How to format your references using the Research in Post-Compulsory Education citation style

This is a short guide how to format citations and the bibliography in a manuscript for Research in Post-Compulsory Education. For a complete guide how to prepare your manuscript refer to the journal's instructions to authors.

Using reference management software

Typically you don't format your citations and bibliography by hand. The easiest way is to use a reference manager:

PaperpileThe citation style is built in and you can choose it in Settings > Citation Style or Paperpile > Citation Style in Google Docs.
EndNoteDownload the output style file
Mendeley, Zotero, Papers, and othersThe style is either built in or you can download a CSL file that is supported by most references management programs.
BibTeXBibTeX syles are usually part of a LaTeX template. Check the instructions to authors if the publisher offers a LaTeX template for this journal.

Journal articles

Those examples are references to articles in scholarly journals and how they are supposed to appear in your bibliography.

Not all journals organize their published articles in volumes and issues, so these fields are optional. Some electronic journals do not provide a page range, but instead list an article identifier. In a case like this it's safe to use the article identifier instead of the page range.

A journal article with 1 author
Altman, Michael S. 2010. “Chemistry. CO Prefers the Aisle Seat.” Science (New York, N.Y.) 327 (5967): 789–790.
A journal article with 2 authors
Dennis, C., and C. Surridge. 2000. “Arabidopsis Thaliana Genome. Introduction.” Nature 408 (6814): 791.
A journal article with 3 authors
Mogilner, Alex, Jun Allard, and Roy Wollman. 2012. “Cell Polarity: Quantitative Modeling as a Tool in Cell Biology.” Science (New York, N.Y.) 336 (6078): 175–179.
A journal article with 11 or more authors
Kleine, T., C. Münker, K. Mezger, and H. Palme. 2002. “Rapid Accretion and Early Core Formation on Asteroids and the Terrestrial Planets from Hf-W Chronometry.” Nature 418 (6901): 952–955.

Books and book chapters

Here are examples of references for authored and edited books as well as book chapters.

An authored book
The American Ceramic Society. 2009. Progress in Nanotechnology. Hoboken, NJ: John Wiley & Sons, Inc.
An edited book
Itoi, Eiji, Guillermo Arce, Gregory I. Bain, Ronald L. Diercks, Dan Guttmann, Andreas B. Imhoff, Augustus D. Mazzocca, Hiroyuki Sugaya, and Yon-Sik Yoo, eds. 2015. Shoulder Stiffness: Current Concepts and Concerns. Berlin, Heidelberg: Springer.
A chapter in an edited book
de Queiroz, Ruy J. G. B., and Anjolina G. de Oliveira. 2014. “Natural Deduction for Equality: The Missing Entity.” In Advances in Natural Deduction: A Celebration of Dag Prawitz’s Work, edited by Luiz Carlos Pereira, Edward Hermann Haeusler, and Valeria de Paiva, 63–91. Trends in Logic. Dordrecht: Springer Netherlands.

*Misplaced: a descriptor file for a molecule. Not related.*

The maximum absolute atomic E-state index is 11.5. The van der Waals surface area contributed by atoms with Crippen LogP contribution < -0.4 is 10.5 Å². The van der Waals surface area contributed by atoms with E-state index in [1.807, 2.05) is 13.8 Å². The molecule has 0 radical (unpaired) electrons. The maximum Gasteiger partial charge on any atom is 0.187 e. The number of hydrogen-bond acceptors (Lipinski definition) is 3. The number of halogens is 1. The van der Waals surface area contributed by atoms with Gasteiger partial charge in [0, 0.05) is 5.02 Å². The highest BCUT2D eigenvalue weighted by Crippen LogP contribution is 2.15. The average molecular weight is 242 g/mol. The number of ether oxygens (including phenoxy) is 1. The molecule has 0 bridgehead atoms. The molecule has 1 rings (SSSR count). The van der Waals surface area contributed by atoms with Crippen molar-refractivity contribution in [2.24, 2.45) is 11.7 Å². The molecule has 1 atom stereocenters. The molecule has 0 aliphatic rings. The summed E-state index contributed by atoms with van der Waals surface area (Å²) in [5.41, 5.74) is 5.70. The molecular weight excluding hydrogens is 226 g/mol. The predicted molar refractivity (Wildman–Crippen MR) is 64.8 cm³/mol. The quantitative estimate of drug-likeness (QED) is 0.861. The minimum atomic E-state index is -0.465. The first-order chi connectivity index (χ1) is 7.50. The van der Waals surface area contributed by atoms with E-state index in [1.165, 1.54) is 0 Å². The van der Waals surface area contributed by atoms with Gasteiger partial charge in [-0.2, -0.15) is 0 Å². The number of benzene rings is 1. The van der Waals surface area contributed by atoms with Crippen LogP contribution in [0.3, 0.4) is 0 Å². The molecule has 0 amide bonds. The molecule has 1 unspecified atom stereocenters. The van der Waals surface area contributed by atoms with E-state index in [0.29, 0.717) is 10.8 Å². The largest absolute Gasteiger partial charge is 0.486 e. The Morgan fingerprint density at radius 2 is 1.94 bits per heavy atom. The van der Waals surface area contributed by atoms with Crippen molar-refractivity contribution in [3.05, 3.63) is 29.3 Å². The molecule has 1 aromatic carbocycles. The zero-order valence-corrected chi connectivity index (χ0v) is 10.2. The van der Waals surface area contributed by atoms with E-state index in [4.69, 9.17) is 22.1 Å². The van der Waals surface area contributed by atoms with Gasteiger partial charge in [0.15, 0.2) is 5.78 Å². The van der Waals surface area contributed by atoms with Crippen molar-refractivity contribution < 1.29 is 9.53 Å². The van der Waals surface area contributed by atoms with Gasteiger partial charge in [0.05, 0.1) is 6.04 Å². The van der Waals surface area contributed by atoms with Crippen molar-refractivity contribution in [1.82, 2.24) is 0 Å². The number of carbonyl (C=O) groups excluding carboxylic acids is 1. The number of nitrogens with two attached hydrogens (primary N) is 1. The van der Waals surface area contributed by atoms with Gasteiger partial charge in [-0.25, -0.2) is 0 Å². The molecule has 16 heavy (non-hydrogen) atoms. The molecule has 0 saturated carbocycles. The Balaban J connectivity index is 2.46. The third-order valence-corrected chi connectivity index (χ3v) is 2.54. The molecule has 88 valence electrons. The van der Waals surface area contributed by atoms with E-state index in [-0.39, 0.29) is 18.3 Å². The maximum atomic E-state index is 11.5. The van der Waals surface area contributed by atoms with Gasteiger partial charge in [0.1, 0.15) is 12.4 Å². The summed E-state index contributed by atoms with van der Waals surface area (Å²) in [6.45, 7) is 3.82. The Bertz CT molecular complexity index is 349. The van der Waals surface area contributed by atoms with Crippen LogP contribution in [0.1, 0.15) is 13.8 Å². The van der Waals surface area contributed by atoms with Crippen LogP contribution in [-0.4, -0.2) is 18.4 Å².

Web sites

Sometimes references to web sites should appear directly in the text rather than in the bibliography. Refer to the Instructions to authors for Research in Post-Compulsory Education.

Blog post
Andrews, Robin. 2016. “Carbon Nanotubes Can Act As ‘Bridges’ Between Living Neurons.” IFLScience. IFLScience.


This example shows the general structure used for government reports, technical reports, and scientific reports. If you can't locate the report number then it might be better to cite the report as a book. For reports it is usually not individual people that are credited as authors, but a governmental department or agency like "U. S. Food and Drug Administration" or "National Cancer Institute".

Government report
Government Accountability Office. 1999. Award of Indian Health Professions Scholarships. OSI-99-3R. Washington, DC: U.S. Government Printing Office.

Theses and dissertations

Theses including Ph.D. dissertations, Master's theses or Bachelor theses follow the basic format outlined below.

Doctoral dissertation
Viator, Landon. 2017. “Thanatos.” Doctoral dissertation, Lafayette, LA: University of Louisiana.

News paper articles

Unlike scholarly journals, news papers do not usually have a volume and issue number. Instead, the full date and page number is required for a correct reference.

New York Times article
Walsh, Mary Williams. 2012. “Illinois Debt Takes Toll, Study Finds.” New York Times, October 25.

In-text citations

References should be cited in the text by name and year in parentheses:

This sentence cites one reference (Altman 2010).
This sentence cites two references (Altman 2010; Dennis and Surridge 2000).

Here are examples of in-text citations with multiple authors:

  • Two authors: (Dennis and Surridge 2000)
  • Three authors: (Mogilner, Allard, and Wollman 2012)
  • 4 or more authors: (Kleine et al. 2002)

About the journal

Full journal titleResearch in Post-Compulsory Education
ISSN (print)1359-6748
ISSN (online)1747-5112

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